Weekly Review: More new TV gadgets and music services

Another week saw another new TV product released.  This time, it was Google’s turn who announced a forthcoming ‘Android TV’ Set Top Box.  This follows Amazon’s recent Fire TV, of which Android TV will resemble, except the voice-recognition and that it’s Google and likely knows a lot about you.  I do share Steve Smith‘s confusion over Google’s move, given it will run directly against the Google Chromecast, which while only a first generation device has been a game changer in my household. Gigaom go into greater depth here about Google’s ultimate goal with the new TV product.

Sticking with Google, the company announced a surprising used-car dealer tactic by selling its Google Glass for $1,500 for one day only – this Tuesday (April 15th, which maybe coincidentally is US Tax Day).  I am sure these will sell quickly, despite the price.

http://bits.blogs.nytimes.com/2014/04/11/one-day-only-google-offers-glass-to-anyone-in-the-u-s/?

Google hope to attract doctors to test Google Glass this week

On the Music service front, this week was Samsung’s turn with the announcement of a new deal with Deezer, which will be provided for free for six months to Europeans who purchase the new Samsung Galaxy S5 phone.  Of course free music services (from Spotify, Rdio, etc) begs the questions as to how musicians are supposed to make money.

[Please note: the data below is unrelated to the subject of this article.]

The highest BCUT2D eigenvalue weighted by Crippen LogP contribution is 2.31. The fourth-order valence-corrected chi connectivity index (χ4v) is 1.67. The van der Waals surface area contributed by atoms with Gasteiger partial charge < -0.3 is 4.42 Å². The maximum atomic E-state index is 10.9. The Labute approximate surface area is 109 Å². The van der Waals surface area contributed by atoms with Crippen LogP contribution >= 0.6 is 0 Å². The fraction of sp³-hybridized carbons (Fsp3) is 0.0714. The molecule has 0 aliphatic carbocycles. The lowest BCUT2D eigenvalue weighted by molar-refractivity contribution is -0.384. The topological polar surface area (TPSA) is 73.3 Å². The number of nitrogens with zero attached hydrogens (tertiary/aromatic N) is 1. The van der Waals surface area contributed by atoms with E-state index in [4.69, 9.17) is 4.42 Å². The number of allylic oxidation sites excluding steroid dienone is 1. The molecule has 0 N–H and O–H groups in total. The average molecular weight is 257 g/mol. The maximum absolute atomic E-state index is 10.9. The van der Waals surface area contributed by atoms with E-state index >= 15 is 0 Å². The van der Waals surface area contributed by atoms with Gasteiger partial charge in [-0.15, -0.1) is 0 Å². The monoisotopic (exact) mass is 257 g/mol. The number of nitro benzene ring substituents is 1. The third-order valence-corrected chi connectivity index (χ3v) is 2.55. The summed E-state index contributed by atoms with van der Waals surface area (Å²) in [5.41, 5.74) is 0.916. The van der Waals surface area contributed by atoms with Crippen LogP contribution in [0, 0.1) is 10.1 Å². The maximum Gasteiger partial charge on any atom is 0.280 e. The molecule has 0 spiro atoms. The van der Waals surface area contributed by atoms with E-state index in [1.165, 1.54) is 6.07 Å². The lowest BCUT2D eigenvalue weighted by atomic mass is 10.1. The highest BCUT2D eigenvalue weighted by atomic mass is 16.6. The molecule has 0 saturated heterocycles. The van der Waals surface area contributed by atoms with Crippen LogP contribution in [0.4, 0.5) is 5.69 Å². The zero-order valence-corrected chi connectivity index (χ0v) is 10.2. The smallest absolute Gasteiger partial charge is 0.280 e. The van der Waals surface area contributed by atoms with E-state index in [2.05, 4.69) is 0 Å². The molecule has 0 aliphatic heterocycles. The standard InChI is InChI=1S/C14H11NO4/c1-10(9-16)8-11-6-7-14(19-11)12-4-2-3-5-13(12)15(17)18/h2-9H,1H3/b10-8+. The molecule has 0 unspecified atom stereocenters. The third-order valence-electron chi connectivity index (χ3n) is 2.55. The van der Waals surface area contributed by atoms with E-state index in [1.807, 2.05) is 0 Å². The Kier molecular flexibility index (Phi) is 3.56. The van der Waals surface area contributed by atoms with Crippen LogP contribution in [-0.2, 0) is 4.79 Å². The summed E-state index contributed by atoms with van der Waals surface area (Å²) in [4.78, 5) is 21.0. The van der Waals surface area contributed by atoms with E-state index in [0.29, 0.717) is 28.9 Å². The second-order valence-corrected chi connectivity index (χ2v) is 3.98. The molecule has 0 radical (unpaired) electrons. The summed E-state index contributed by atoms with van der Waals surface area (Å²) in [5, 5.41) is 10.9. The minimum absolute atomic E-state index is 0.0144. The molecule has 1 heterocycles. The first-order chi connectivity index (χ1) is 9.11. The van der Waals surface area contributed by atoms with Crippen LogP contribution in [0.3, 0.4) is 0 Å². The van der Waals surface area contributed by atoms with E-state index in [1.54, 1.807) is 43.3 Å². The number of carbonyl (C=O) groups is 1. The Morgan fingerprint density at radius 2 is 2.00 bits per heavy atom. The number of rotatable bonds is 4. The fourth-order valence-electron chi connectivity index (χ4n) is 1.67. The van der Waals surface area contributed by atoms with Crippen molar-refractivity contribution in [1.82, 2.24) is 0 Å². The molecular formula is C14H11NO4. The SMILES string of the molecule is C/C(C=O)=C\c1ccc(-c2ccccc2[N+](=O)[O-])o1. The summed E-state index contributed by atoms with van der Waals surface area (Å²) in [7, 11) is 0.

In news that surprised no one in US Radio, Nielsen Audio announced at last week’s NAB conference in Las Vegas that they will integrate broadcast and webcast (streaming) ratings.  Only a few technical details were released, announcing that the listening data will include the device (web player, mobile app, etc), the listener attributes (age, location either in-home or out-of home), and importantly de-duplication between broadcast and webcast.  Triton Ratings have already moved into the local webcast metrics reporting and their monthly reports confirm the gigantic lead in streaming that Pandora has built in recent years.  It will be fascinating to see how Nielsen plays in tandem between traditional broadcast clients and new webcast clients, a topic I had blogged about here a couple of years ago when Arbitron, who were later bought out by Nielsen, first announced its Total Audience Measurement metric.

Finally, I’d like to recommend a thoughtful piece from Medium about how the newspaper industry is thinking how best to archive yesterday’s news.  And if you are history buff with another spare moment, I would wholeheartedly recommend a quick browse at the stunning NewYork TimesMachine.

Can Long-Form Journalism Survive our Changing Morning Routine?

From the moment we roll out of bed in the morning until we walk out the front door to start our work-day, we consume an astonishing amount of news, music, information, and other media content.